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Global uncertainties and tensions are escalating and affecting trade in every region.
Global uncertainties and tensions are escalating and affecting trade in every region.

Commerce: There is hope for easing trade tensions


By Patricia Scotland - Oct 9th, 16:13

Global uncertainties and tensions are escalating and affecting trade in every region.  

We see rising protectionism, while multilateral co-operation – including through the World Trade Organisation (WTO) – is increasingly under threat.

The resilience of many smaller or less developed countries is being undermined by the impact of climate change and extreme weather unprecedented in living memory, together with other natural disasters.

These factors combine to make the general outlook for economic growth and prosperity sombre. Yet through the encompassing gloom, Commonwealth connection and co-operation shine as beacons of hope guiding towards safer and saner waters.

This year, world gross domestic product (GDP) is projected to grow 2.6 percent, down from 2.9 percent last year, while world merchandise trade volumes are now expected to rise by only 1.2 percent this year, the weakest growth since the global financial crisis.

South Africans are experiencing the effects of these trends in their day-to-day lives as the price of food, fuel, and basic services rise, jobs become harder to find and there is reduced potential for businesses to grow.

This week in London, the UK chairs a meeting of trade ministers from the 53 Commonwealth countries. They will consider approaches for tackling pressures on international trade and for making even more of the Commonwealth Advantage enjoyed by member countries.

Ministers will also review progress towards the target agreed by heads of government at CHOGM 2018 for annual trade within the Commonwealth to be worth at least $2 trillion (R30trln) by 2030, a goal closely linked to achieving the UN Sustainable Development Goals.

The challenges may seem daunting, but our governments know that through co-ordination and with the right policies the prizes are within reach. Studies have shown that on average Commonwealth members tend to trade 20 percent more with each other than with non-Commonwealth countries. This valuable tendency is an important factor in Commonwealth Advantage.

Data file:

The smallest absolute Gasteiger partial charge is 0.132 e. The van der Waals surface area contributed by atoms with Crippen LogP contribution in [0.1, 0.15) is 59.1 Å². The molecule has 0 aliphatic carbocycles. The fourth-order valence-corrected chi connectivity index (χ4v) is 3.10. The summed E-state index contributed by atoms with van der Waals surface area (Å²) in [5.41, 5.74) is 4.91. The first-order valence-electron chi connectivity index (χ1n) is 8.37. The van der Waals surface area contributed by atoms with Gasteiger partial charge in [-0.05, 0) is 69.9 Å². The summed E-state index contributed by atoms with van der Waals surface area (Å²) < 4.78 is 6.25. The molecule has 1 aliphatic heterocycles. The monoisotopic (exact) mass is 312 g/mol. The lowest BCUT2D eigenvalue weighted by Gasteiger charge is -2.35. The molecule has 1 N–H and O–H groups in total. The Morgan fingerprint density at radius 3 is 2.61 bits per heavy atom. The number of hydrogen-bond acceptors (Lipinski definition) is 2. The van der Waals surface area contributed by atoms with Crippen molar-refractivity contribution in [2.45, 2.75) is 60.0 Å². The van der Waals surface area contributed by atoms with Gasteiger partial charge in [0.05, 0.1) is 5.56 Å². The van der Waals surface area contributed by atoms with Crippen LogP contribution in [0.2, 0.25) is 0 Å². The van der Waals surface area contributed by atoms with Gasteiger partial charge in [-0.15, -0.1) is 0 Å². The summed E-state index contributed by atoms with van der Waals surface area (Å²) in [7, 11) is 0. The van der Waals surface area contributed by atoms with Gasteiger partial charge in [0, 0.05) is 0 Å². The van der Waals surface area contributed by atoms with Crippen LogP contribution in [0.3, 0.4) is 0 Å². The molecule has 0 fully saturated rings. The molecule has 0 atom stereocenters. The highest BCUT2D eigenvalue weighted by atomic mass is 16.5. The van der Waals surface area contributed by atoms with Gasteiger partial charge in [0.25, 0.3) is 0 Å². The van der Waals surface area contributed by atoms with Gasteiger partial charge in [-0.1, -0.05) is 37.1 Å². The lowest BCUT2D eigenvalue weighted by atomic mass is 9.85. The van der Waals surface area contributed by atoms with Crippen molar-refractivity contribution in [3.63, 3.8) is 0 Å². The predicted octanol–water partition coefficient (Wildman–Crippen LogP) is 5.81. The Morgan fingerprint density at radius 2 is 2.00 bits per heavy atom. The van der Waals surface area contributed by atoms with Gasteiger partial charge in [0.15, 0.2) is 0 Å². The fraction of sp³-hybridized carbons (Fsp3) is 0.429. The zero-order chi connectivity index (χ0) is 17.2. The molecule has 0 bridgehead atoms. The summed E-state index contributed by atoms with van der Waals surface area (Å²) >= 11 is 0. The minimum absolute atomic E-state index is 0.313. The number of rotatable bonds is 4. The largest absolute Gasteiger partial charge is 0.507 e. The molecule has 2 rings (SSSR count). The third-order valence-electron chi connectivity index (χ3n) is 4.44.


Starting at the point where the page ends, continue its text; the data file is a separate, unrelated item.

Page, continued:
As a result, trade costs are on average 19 percent lower between Commonwealth countries than non-Commonwealth counterparts, and member states also invest on average 10 percent more in each other than in non-members.

Intra-Commonwealth trade in goods has increased by about $100 billion in the past three years, reaching almost $450bn last year. With rapid population and per capita income growth in developing countries, especially in Asia, trade in goods and services is tipped to hit the $700bn mark by next year. With more than 60 percent of the combined Commonwealth population of 2.4 billion under the age of 30, these drivers of growth are unlikely to slow for some time.

The digital economy holds more untapped opportunities, with the number of internet users globally trebling in the past decade. In low-income Commonwealth countries only 18 percent of the population have internet access, compared with 85 percent in high-income countries. So the economic case for tackling the digital divide is persuasive: full access to the internet could add up to $1trln to combined Commonwealth GDP.

With 49 of our members belonging to the WTO, the Commonwealth can play an increasingly strategic role as a champion of free trade.

While the global trading system may be far from perfect, it is the most potent pathway towards eradicating poverty. That is a prize not to be lost.IOL 

Read more about: trade | industries | economy | commerce

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